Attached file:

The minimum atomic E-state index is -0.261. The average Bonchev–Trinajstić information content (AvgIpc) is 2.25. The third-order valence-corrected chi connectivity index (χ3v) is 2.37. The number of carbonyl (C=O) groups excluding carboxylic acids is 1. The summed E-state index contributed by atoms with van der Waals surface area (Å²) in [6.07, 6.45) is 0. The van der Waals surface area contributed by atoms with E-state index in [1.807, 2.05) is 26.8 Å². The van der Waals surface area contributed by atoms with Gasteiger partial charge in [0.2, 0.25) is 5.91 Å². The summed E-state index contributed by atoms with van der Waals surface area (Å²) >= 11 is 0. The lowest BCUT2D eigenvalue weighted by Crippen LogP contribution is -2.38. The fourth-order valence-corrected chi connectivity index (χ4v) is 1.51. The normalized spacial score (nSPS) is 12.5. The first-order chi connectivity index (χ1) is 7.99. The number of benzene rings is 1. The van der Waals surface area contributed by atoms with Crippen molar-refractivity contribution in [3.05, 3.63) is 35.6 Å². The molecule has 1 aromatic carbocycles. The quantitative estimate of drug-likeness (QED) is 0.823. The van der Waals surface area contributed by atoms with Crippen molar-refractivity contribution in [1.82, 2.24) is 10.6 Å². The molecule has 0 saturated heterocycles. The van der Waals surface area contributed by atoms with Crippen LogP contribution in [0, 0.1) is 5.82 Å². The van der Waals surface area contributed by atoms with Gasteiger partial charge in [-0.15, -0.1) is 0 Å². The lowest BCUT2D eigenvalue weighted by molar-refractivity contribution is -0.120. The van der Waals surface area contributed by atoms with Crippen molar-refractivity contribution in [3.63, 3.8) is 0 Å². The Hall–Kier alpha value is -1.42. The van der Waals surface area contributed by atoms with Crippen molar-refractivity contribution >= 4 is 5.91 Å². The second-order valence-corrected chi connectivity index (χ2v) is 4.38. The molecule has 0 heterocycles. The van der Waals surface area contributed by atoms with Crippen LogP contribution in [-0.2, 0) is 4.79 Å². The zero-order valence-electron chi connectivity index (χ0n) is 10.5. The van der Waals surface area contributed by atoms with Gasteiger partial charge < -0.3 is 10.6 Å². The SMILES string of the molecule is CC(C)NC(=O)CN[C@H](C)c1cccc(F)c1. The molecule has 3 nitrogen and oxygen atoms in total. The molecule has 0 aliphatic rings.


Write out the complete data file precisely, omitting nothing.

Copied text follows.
The minimum atomic E-state index is -0.261. The average Bonchev–Trinajstić information content (AvgIpc) is 2.25. The third-order valence-corrected chi connectivity index (χ3v) is 2.37. The number of carbonyl (C=O) groups excluding carboxylic acids is 1. The summed E-state index contributed by atoms with van der Waals surface area (Å²) in [6.07, 6.45) is 0. The van der Waals surface area contributed by atoms with E-state index in [1.807, 2.05) is 26.8 Å². The van der Waals surface area contributed by atoms with Gasteiger partial charge in [0.2, 0.25) is 5.91 Å². The summed E-state index contributed by atoms with van der Waals surface area (Å²) >= 11 is 0. The lowest BCUT2D eigenvalue weighted by Crippen LogP contribution is -2.38. The fourth-order valence-corrected chi connectivity index (χ4v) is 1.51. The normalized spacial score (nSPS) is 12.5. The first-order chi connectivity index (χ1) is 7.99. The number of benzene rings is 1. The van der Waals surface area contributed by atoms with Crippen molar-refractivity contribution in [3.05, 3.63) is 35.6 Å². The molecule has 1 aromatic carbocycles. The quantitative estimate of drug-likeness (QED) is 0.823. The van der Waals surface area contributed by atoms with Crippen molar-refractivity contribution in [1.82, 2.24) is 10.6 Å². The molecule has 0 saturated heterocycles. The van der Waals surface area contributed by atoms with Crippen LogP contribution in [0, 0.1) is 5.82 Å². The van der Waals surface area contributed by atoms with Gasteiger partial charge in [-0.15, -0.1) is 0 Å². The lowest BCUT2D eigenvalue weighted by molar-refractivity contribution is -0.120. The van der Waals surface area contributed by atoms with Crippen molar-refractivity contribution in [3.63, 3.8) is 0 Å². The Hall–Kier alpha value is -1.42. The van der Waals surface area contributed by atoms with Crippen molar-refractivity contribution >= 4 is 5.91 Å². The second-order valence-corrected chi connectivity index (χ2v) is 4.38. The molecule has 0 heterocycles. The van der Waals surface area contributed by atoms with Crippen LogP contribution in [-0.2, 0) is 4.79 Å². The zero-order valence-electron chi connectivity index (χ0n) is 10.5. The van der Waals surface area contributed by atoms with Gasteiger partial charge < -0.3 is 10.6 Å². The SMILES string of the molecule is CC(C)NC(=O)CN[C@H](C)c1cccc(F)c1. The molecule has 3 nitrogen and oxygen atoms in total. The molecule has 0 aliphatic rings.